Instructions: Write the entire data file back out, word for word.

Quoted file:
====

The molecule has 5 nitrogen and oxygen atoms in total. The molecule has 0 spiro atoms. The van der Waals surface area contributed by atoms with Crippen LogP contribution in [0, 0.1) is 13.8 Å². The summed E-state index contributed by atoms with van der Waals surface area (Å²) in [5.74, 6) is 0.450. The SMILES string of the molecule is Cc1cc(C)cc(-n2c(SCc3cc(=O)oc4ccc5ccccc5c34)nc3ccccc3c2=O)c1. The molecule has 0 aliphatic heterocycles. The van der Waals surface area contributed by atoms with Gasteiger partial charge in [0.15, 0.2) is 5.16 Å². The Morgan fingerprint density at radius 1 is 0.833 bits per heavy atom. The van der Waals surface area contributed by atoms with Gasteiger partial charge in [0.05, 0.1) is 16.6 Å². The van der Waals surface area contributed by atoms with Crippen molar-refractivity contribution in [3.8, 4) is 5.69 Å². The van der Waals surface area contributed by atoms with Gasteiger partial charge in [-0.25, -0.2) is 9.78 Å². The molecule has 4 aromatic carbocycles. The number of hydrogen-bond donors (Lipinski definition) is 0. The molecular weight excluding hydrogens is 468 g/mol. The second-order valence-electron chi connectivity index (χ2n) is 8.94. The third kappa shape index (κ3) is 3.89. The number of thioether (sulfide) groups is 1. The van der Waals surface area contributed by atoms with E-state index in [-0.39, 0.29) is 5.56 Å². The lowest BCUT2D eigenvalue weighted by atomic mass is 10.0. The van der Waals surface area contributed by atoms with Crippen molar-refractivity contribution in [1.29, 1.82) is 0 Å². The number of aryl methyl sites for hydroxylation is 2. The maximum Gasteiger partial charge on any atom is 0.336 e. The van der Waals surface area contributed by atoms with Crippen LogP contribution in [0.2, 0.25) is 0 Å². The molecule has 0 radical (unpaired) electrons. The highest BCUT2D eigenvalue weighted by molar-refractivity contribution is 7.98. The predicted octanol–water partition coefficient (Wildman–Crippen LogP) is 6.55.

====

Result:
The molecule has 5 nitrogen and oxygen atoms in total. The molecule has 0 spiro atoms. The van der Waals surface area contributed by atoms with Crippen LogP contribution in [0, 0.1) is 13.8 Å². The summed E-state index contributed by atoms with van der Waals surface area (Å²) in [5.74, 6) is 0.450. The SMILES string of the molecule is Cc1cc(C)cc(-n2c(SCc3cc(=O)oc4ccc5ccccc5c34)nc3ccccc3c2=O)c1. The molecule has 0 aliphatic heterocycles. The van der Waals surface area contributed by atoms with Gasteiger partial charge in [0.15, 0.2) is 5.16 Å². The Morgan fingerprint density at radius 1 is 0.833 bits per heavy atom. The van der Waals surface area contributed by atoms with Gasteiger partial charge in [0.05, 0.1) is 16.6 Å². The van der Waals surface area contributed by atoms with Crippen molar-refractivity contribution in [3.8, 4) is 5.69 Å². The van der Waals surface area contributed by atoms with Gasteiger partial charge in [-0.25, -0.2) is 9.78 Å². The molecule has 4 aromatic carbocycles. The number of hydrogen-bond donors (Lipinski definition) is 0. The molecular weight excluding hydrogens is 468 g/mol. The second-order valence-electron chi connectivity index (χ2n) is 8.94. The third kappa shape index (κ3) is 3.89. The number of thioether (sulfide) groups is 1. The van der Waals surface area contributed by atoms with E-state index in [-0.39, 0.29) is 5.56 Å². The lowest BCUT2D eigenvalue weighted by atomic mass is 10.0. The van der Waals surface area contributed by atoms with Crippen molar-refractivity contribution in [1.29, 1.82) is 0 Å². The number of aryl methyl sites for hydroxylation is 2. The maximum Gasteiger partial charge on any atom is 0.336 e. The van der Waals surface area contributed by atoms with Crippen LogP contribution in [0.2, 0.25) is 0 Å². The molecule has 0 radical (unpaired) electrons. The highest BCUT2D eigenvalue weighted by molar-refractivity contribution is 7.98. The predicted octanol–water partition coefficient (Wildman–Crippen LogP) is 6.55.